Courier-Post columnist Danny Henley contemplates a trip "home."

Next year will mark the 30th year that my wife, Nancy, and I have called Hannibal “home.” I love telling people that while we have lived in Twainland for almost three decades, people are only now no longer considering us as newcomers.

Before coming to Northeast Missouri, my career took us to stops in Newton, Kan., and Neosho, Mo. But while Hannibal IS home now, when people ask where I’m from I still tell them Rolla.

While born in Jefferson City, I lived in Rolla from when I was a first grader until shortly after Nancy and I were married and we loaded up a van with all our worldly possessions and relocated to Neosho.

Unlike Neosho and Newton, which I haven’t revisited more than once since leaving those communities, I’ve been back to Rolla several times since leaving that south-central Missouri town.

The most compelling reason for many of those return trips to Rolla was the fact my oldest son, Caleb, went to college at the University of Missouri-Rolla, which now is called the Missouri University of Science and Technology.

I also went to Rolla a few times in behalf of my younger son, Jacob, before he decided to pursue educational opportunities elsewhere.

Another of my return trips to Rolla a few years ago was to interview for a job opening at the Rolla Daily News. And while they offered me the job, I decided that returning “home” just wasn’t something I was prepared to do at that time.

There have been other opportunities to return to Rolla, if only to visit. In recent years, every five years to be exact, I’ve received invitations to return to the heart of Phelps County to reunite with my former Rolla High School classmates.

For the past almost 40 years I’ve always found an important reason to skip my class reunion – it fell on the day in which I had to re-sort my sock drawer; it happened on the day designated to wash my delicates; it was scheduled on a day set aside for toenail grooming. Obviously, my reasons for not going were sound.

Since walking out of Rolla High School for the last time, the only classmate I’ve had any contact with is Ron Rowe. An over-the-road truck driver, Ron will occasionally make a layover in Hannibal and make a point of looking me up.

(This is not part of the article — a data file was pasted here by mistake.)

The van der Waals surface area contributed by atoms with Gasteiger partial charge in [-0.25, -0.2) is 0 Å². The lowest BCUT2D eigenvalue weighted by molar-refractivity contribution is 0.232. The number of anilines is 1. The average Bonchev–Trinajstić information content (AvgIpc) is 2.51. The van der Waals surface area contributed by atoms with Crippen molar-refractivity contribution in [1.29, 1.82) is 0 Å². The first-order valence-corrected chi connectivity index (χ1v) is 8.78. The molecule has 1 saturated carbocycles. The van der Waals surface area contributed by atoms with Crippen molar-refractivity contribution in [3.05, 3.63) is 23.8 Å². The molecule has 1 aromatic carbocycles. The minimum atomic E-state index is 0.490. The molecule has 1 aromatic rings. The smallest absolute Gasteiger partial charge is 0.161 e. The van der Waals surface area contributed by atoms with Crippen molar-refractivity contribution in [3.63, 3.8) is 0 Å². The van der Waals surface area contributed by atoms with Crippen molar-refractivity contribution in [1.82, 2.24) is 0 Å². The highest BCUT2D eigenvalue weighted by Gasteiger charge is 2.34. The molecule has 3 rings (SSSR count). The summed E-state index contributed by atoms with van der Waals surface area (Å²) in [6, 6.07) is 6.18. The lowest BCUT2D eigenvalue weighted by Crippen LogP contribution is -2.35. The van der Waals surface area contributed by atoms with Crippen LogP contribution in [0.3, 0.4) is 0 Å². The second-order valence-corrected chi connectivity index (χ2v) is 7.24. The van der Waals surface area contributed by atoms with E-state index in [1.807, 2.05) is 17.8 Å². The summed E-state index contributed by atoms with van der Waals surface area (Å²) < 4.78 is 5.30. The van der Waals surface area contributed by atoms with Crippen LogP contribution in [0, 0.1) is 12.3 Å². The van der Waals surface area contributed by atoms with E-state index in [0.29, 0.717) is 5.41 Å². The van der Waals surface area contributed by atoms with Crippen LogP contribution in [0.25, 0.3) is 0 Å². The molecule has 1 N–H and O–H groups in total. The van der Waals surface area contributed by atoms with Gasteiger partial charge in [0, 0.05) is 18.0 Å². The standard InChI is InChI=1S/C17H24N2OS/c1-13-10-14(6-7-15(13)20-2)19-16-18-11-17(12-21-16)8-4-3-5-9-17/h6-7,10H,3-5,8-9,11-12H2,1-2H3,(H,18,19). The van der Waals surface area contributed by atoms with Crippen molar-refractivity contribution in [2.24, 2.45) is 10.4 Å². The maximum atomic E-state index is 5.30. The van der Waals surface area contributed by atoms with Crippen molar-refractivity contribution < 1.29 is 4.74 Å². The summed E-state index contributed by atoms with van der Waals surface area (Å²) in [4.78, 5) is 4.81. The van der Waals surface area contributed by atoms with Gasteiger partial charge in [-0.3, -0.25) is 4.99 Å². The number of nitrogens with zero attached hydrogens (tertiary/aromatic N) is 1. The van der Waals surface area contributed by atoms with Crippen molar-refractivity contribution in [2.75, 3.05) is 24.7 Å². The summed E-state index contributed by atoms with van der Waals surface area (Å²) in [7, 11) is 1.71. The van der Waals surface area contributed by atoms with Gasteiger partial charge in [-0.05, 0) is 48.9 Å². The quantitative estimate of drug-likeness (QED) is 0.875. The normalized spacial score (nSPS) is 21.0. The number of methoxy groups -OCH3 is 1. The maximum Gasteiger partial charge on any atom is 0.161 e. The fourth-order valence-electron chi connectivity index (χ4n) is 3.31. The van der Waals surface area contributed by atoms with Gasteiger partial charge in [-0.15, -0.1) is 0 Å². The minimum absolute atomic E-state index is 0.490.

It wasn’t that I didn’t have other friends in high school. There were countless occasions when my VW bug was filled with far more testosterone than commonsense. But on graduation day, we all scattered without regard to maintaining contact.

Ron has gone back for reunions and has encouraged me to do likewise. But aside from the scheduling conflicts mentioned previously, there was just little appeal to attend an event sure to feature a lot of strangers, smoking, drinking and loud music.

Typically, reunion invitations were disposed of in short order. But when an e-mail from classmate Bob Schwaneke appeared in my cyber mailbox last week, for some unexplainable reason I paused to look over the 40th class reunion information with an open mind. And aside from a scheduled meal at a place called the Roadkill Restaurant, the itinerary didn’t spook me.

Although there will be some reunion-related activities to attend, it also looked like there would be ample opportunities for me to break out my cameras and have fun in a new setting, which I’m always hungering to do.

And while the prospect of being surrounded by strangers is more than a bit overwhelming, I’m assured of encountering at least one friendly face – Nancy’s. She seems more than willing to ride shotgun, despite the fact the event falls on our wedding anniversary.

While I’ve not committed to attending my class reunion, neither have I ruled it out.

Maybe it is time for me to go “home.”